Quilting the Quilt: Ready, set, quilt

May 22, 2018

For decades quilters only had their hands, a needle and thread as tools for putting quilts together. Then along came sewing machines to speed things up, and now longarm machines provide even more time-saving features such as computerization and eliminating basting.

However, not everyone has the space for a large longarm frame. While a regular sewing machine (often called a “domestic” machine) can still suffice for quilting quilts, it takes lots of maneuvering, patience, and stamina to quilt anything much larger than a lap quilt using one.

Squeezing a bulky quilt through its throat is like trying to stuff a watermelon into a juice glass! Now midarm and longarm machines are available in compact sit-down table versions or small stand-up “hoop frame” models. These can take up as little as 10-15 square feet of space—great for tight quarters. On a sit-down longarm machine you’ll gain lots of throat space to make quilting much easier, but you will still move the fabric under a stationary needle, much like moving a piece of paper underneath a stationary pencil.

Adding another table behind the sit-down machine’s original table helps support large quilts to make moving the fabric easier.

With a longarm hoop frame, the sewing machine moves across a stationary quilt sandwich. This is much easier for many quilters because it feels natural–like holding a pencil to draw on paper.

However, in either case the quilt must still be basted to keep the layers from shifting and to reduce the chance of pleats and puckers as you quilt. These steps will help ensure your project turns out wrinkle-free!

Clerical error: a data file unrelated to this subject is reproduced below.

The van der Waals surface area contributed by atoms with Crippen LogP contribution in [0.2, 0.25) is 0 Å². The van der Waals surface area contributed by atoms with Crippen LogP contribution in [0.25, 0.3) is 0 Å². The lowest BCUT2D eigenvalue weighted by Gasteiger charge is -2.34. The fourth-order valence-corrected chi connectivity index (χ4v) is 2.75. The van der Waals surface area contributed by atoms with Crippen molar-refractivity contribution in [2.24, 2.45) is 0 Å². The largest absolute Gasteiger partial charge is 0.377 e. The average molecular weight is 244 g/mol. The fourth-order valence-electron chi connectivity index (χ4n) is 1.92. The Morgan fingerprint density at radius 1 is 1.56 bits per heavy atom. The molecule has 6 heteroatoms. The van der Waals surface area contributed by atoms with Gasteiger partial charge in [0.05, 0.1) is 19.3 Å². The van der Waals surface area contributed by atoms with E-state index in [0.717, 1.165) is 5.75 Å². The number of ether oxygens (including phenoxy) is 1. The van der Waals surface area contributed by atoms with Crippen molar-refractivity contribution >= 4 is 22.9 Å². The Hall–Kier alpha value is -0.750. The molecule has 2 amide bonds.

Step 1: Prepare the quilt layers

Make sure your backing and batting are larger than your quilt top. With a sit-down machine you can get along with only a couple of extra inches all around the quilt. However, the backing and batting may need to be 7-9 inches larger than the quilt top to allow enough fabric for attaching it to the hoop frame. To quickly verify everything, fold your backing fabric into fourths, and do the same with the quilt top.

Align the folded edges and then check the backing raw edges to ensure you have plenty of fabric. (You can also do the same with your batting piece—fold it in fourths and lay it between your top and backing for a doublecheck.)

Press the quilt backing and quilt top and trim all thread tails. To prevent the quilt seams from stretching or unraveling, be sure that you “back tacked” where any seam meets the outer edge of your quilt, such as the border intersections. You may even wish to baste the entire perimeter of your quilt just inside the ¼” seam allowance to prevent stretching as you quilt.

Step 2: Layer the quilt

Pin basting is done on a hard surface such as a table top or hard floor. Ideally, your surface should be at least as large as one of the “short sides” of your quilt, but that isn’t always possible. If you can’t find a table large enough to support the entire quilt, you can still baste